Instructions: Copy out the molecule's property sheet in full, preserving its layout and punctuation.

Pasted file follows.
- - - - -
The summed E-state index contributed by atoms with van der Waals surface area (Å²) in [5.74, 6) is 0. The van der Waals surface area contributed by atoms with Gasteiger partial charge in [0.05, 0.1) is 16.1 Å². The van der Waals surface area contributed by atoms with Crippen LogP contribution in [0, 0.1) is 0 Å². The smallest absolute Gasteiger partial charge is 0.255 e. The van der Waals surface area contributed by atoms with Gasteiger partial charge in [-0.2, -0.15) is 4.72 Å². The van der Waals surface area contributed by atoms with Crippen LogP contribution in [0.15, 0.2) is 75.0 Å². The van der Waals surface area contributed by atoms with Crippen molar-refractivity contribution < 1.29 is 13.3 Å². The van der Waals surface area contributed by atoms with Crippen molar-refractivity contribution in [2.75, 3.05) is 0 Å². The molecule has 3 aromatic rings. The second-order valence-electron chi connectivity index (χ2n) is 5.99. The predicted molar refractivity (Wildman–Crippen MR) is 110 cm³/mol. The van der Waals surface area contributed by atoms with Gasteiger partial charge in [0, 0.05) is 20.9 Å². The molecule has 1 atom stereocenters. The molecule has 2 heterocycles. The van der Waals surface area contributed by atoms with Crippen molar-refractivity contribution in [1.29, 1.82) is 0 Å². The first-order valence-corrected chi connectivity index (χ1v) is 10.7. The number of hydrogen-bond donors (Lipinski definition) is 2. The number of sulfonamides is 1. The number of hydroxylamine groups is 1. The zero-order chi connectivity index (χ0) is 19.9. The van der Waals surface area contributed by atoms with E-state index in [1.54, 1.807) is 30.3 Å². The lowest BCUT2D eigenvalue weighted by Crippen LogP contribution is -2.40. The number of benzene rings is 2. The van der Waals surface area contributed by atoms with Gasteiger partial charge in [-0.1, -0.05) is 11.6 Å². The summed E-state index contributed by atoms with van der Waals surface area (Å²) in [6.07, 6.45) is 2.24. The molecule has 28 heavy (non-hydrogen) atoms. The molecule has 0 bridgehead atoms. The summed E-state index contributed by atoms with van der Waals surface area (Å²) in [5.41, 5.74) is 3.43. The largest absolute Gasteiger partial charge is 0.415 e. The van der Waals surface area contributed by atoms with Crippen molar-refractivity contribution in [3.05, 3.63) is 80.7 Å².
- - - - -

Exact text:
The summed E-state index contributed by atoms with van der Waals surface area (Å²) in [5.74, 6) is 0. The van der Waals surface area contributed by atoms with Gasteiger partial charge in [0.05, 0.1) is 16.1 Å². The van der Waals surface area contributed by atoms with Crippen LogP contribution in [0, 0.1) is 0 Å². The smallest absolute Gasteiger partial charge is 0.255 e. The van der Waals surface area contributed by atoms with Gasteiger partial charge in [-0.2, -0.15) is 4.72 Å². The van der Waals surface area contributed by atoms with Crippen LogP contribution in [0.15, 0.2) is 75.0 Å². The van der Waals surface area contributed by atoms with Crippen molar-refractivity contribution < 1.29 is 13.3 Å². The van der Waals surface area contributed by atoms with Crippen molar-refractivity contribution in [2.75, 3.05) is 0 Å². The molecule has 3 aromatic rings. The second-order valence-electron chi connectivity index (χ2n) is 5.99. The predicted molar refractivity (Wildman–Crippen MR) is 110 cm³/mol. The van der Waals surface area contributed by atoms with Gasteiger partial charge in [0, 0.05) is 20.9 Å². The molecule has 1 atom stereocenters. The molecule has 2 heterocycles. The van der Waals surface area contributed by atoms with Crippen molar-refractivity contribution in [1.29, 1.82) is 0 Å². The first-order valence-corrected chi connectivity index (χ1v) is 10.7. The number of hydrogen-bond donors (Lipinski definition) is 2. The number of sulfonamides is 1. The number of hydroxylamine groups is 1. The zero-order chi connectivity index (χ0) is 19.9. The van der Waals surface area contributed by atoms with E-state index in [1.54, 1.807) is 30.3 Å². The lowest BCUT2D eigenvalue weighted by Crippen LogP contribution is -2.40. The number of benzene rings is 2. The van der Waals surface area contributed by atoms with Gasteiger partial charge in [-0.1, -0.05) is 11.6 Å². The summed E-state index contributed by atoms with van der Waals surface area (Å²) in [6.07, 6.45) is 2.24. The molecule has 28 heavy (non-hydrogen) atoms. The molecule has 0 bridgehead atoms. The summed E-state index contributed by atoms with van der Waals surface area (Å²) in [5.41, 5.74) is 3.43. The largest absolute Gasteiger partial charge is 0.415 e. The van der Waals surface area contributed by atoms with Crippen molar-refractivity contribution in [3.05, 3.63) is 80.7 Å².